Selling a car in Queensland? | What you need to know!
Every state has specific rules around selling cars. While the basics are much the same, the Sunshine State has a few unique requirements you need to know about.
Here’s what you need to know about selling a car in Queensland.
How to sell a car in Queensland
There are four steps to selling a car in Queensland: Preparing the car for sale; Listing the car for sale; Making a deal; and Transferring registration.
We’ll cover these in detail later, but there’s one point we need to cover first. In Queensland, there are different processes depending on whether your car is registered or not.
Selling a registered car in Queensland
For registered cars, you’ll need a Queensland safety certificate. To get one, your car undergoes a basic inspection, checking things like tyres, brakes, steering, windscreen, and lights. The cost of a safety certificate for a normal car is currently $84.70 and is valid for 2 months or 2,000km – whichever comes first. You can get one from an Approved Inspection Station.
If your certificate is handwritten, display it in the window of your car when you list it for sale. Certificates issued electronically don’t need to be displayed, but must be shown to potential buyers.
Remember, the certificate only lasts 2 months, so you’ll need a new one if your car is on the market longer than that. If your car has LPG you’ll also need a gas certificate from an authorised gas installer – these are valid for 3 months.
If your car is under finance, make sure you know how to sell a car under finance.
Selling an unregistered car in Queensland
If your car is unregistered, you don’t need a safety certificate. If you haven’t already, remove the plates and hand them in at a Department of Transport and Main Roads, along with a cancellation of registration form.
When selling your unregistered car, you still need to document the sale. A simple contract or receipt is fine, but make sure it includes:
- Your name and signature;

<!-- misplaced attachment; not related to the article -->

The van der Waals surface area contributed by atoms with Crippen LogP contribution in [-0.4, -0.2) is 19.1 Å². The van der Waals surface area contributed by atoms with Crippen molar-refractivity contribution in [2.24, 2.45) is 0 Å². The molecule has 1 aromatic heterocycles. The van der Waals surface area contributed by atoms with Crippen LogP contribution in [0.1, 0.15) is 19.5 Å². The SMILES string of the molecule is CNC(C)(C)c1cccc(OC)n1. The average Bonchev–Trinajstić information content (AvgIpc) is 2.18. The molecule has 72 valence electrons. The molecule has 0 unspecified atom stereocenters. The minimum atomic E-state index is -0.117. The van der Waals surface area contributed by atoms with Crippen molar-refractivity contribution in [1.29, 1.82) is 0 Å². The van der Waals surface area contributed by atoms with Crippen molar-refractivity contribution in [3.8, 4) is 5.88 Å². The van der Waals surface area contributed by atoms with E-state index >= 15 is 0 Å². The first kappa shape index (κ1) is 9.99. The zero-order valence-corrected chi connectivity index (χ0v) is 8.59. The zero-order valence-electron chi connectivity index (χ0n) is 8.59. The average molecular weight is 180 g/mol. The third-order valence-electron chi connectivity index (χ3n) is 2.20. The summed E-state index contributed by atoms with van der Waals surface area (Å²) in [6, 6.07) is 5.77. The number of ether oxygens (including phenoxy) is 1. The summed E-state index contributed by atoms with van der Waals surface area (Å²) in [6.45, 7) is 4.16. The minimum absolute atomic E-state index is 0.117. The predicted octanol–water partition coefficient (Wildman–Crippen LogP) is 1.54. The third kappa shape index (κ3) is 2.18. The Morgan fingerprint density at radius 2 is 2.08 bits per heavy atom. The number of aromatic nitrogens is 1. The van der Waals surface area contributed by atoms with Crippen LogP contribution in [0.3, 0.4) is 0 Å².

- The buyer’s name and signature;
- The car’s VIN, chassis number, or engine number;
- The make and model of the car; and
- The date the sale took place.
If you plan to move your car, you need to apply for an unregistered vehicle permit. This lets you drive your unregistered car on Queensland roads, but not interstate. If the car is not driveable, you’ll need to hire a tow truck.
Now that’s out of the way, on to the four steps to selling a car in Queensland.
Prepare your car for sale
While not essential, there are things you can do to make your car a little more attractive to a potential buyer.
- Consider getting your car serviced and detailed
- Have your car’s service book available to show any potential buyers
- Wash your car, and vacuum the interior
- Remove personalisations like bumper stickers or fuzzy dice
List your car for sale
The easiest way to list your car for sale is online. Start with Car Sales, Simply Cars, and Auto Trader. Gumtree and Facebook Marketplace are free alternatives.
With so many cars listed online, how do you make yours stand out? Make sure your ad is simple and easy to read, and avoid gimmicky language. Make sure you include all relevant details, like:
- The make, model, year, colour, and body style (eg hatchback, sedan)
- The number of kilometres travelled
- The engine and transmission type
- Accessories like air conditioning, audio, power steering etc
- The registration expiry date, or if the car is unregistered
- Details on condition and upkeep (eg one owner, kept in a garage, service history)
- The asking price and your contact information
- Lots of good photos from different angles, including interior shots.
Your local newspaper or classifieds might also still run print ads, and you can still put a sign on the car itself. Be careful though – some Queensland councils have made roadside car sales illegal.
If you’re not sure what price to ask, check RedBook for current market value.
Make a deal
Reaching a deal with a buyer is a much bigger topic than we have space for, but here are some tips:
- Some buyers want a mechanic to check the car. The RACQ offers a call out service for this, and the buyer is responsible for paying
- Decide on your lowest price ahead of time, and don’t give in to bullies
- Meet potential buyers in a neutral location
- Keep a record of all agreements
After you sell your car, it is usually the buyer’s responsibility to transfer the registration, though the seller can also do the transfer online.
If your buyer is doing the transfer, they’ll need to take the safety certificate and a receipt from you (keep copies) as well as a transfer form completed by both of you into Queensland Transport and Main Roads. If you transfer your rego online, you’ll need to have gotten an electronic safety certificate. You can complete the transfer on the Queensland Government website.
If you currently pay your rego by automatic payment, make sure you cancel it so you’re not charged after you’ve sold the car. You’ll also want to cancel any insurance.
Life after selling your car
So you’ve sold your car – congratulations! Now you have to decide – is buying another car worth it for you? Maintenance, rego and insurance, and even the process of buying and selling a car is a huge hassle, and a massive financial expense. Most cars cost upwards of $7,000 a year!
GoGet makes owning a car optional. Instead of buying a car, GoGet members have access to over 3,500 cars across Australia, which they can use by the hour or the day. It’s more convenient, less hassle, and generally much cheaper than owning your own car.